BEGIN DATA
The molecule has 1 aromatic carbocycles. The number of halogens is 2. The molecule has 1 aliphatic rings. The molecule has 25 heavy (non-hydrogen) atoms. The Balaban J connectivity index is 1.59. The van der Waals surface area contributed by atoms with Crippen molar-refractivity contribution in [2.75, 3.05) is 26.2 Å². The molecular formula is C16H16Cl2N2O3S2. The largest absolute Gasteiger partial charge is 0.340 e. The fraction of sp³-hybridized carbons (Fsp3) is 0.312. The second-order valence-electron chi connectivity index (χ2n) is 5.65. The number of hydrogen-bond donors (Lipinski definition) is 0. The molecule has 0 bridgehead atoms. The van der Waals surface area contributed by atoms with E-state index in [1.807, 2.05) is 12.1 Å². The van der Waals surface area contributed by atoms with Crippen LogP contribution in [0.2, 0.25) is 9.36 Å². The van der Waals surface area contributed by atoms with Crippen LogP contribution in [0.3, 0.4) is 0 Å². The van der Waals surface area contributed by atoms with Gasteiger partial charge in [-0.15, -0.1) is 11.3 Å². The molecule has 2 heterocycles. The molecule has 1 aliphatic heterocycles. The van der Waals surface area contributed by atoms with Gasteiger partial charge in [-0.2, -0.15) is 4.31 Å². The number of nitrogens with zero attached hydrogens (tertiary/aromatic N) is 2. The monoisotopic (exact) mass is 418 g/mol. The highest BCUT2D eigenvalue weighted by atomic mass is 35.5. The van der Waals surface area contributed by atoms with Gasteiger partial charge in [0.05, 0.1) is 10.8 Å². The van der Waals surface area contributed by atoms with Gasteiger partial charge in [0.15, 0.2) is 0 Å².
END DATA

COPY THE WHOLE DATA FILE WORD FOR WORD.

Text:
The molecule has 1 aromatic carbocycles. The number of halogens is 2. The molecule has 1 aliphatic rings. The molecule has 25 heavy (non-hydrogen) atoms. The Balaban J connectivity index is 1.59. The van der Waals surface area contributed by atoms with Crippen molar-refractivity contribution in [2.75, 3.05) is 26.2 Å². The molecular formula is C16H16Cl2N2O3S2. The largest absolute Gasteiger partial charge is 0.340 e. The fraction of sp³-hybridized carbons (Fsp3) is 0.312. The second-order valence-electron chi connectivity index (χ2n) is 5.65. The number of hydrogen-bond donors (Lipinski definition) is 0. The molecule has 0 bridgehead atoms. The van der Waals surface area contributed by atoms with E-state index in [1.807, 2.05) is 12.1 Å². The van der Waals surface area contributed by atoms with Crippen LogP contribution in [0.2, 0.25) is 9.36 Å². The van der Waals surface area contributed by atoms with Crippen LogP contribution in [0.3, 0.4) is 0 Å². The van der Waals surface area contributed by atoms with Gasteiger partial charge in [-0.15, -0.1) is 11.3 Å². The molecule has 2 heterocycles. The molecule has 1 aliphatic heterocycles. The van der Waals surface area contributed by atoms with Gasteiger partial charge in [-0.2, -0.15) is 4.31 Å². The number of nitrogens with zero attached hydrogens (tertiary/aromatic N) is 2. The monoisotopic (exact) mass is 418 g/mol. The highest BCUT2D eigenvalue weighted by atomic mass is 35.5. The van der Waals surface area contributed by atoms with Gasteiger partial charge in [0.05, 0.1) is 10.8 Å². The van der Waals surface area contributed by atoms with Gasteiger partial charge in [0.15, 0.2) is 0 Å².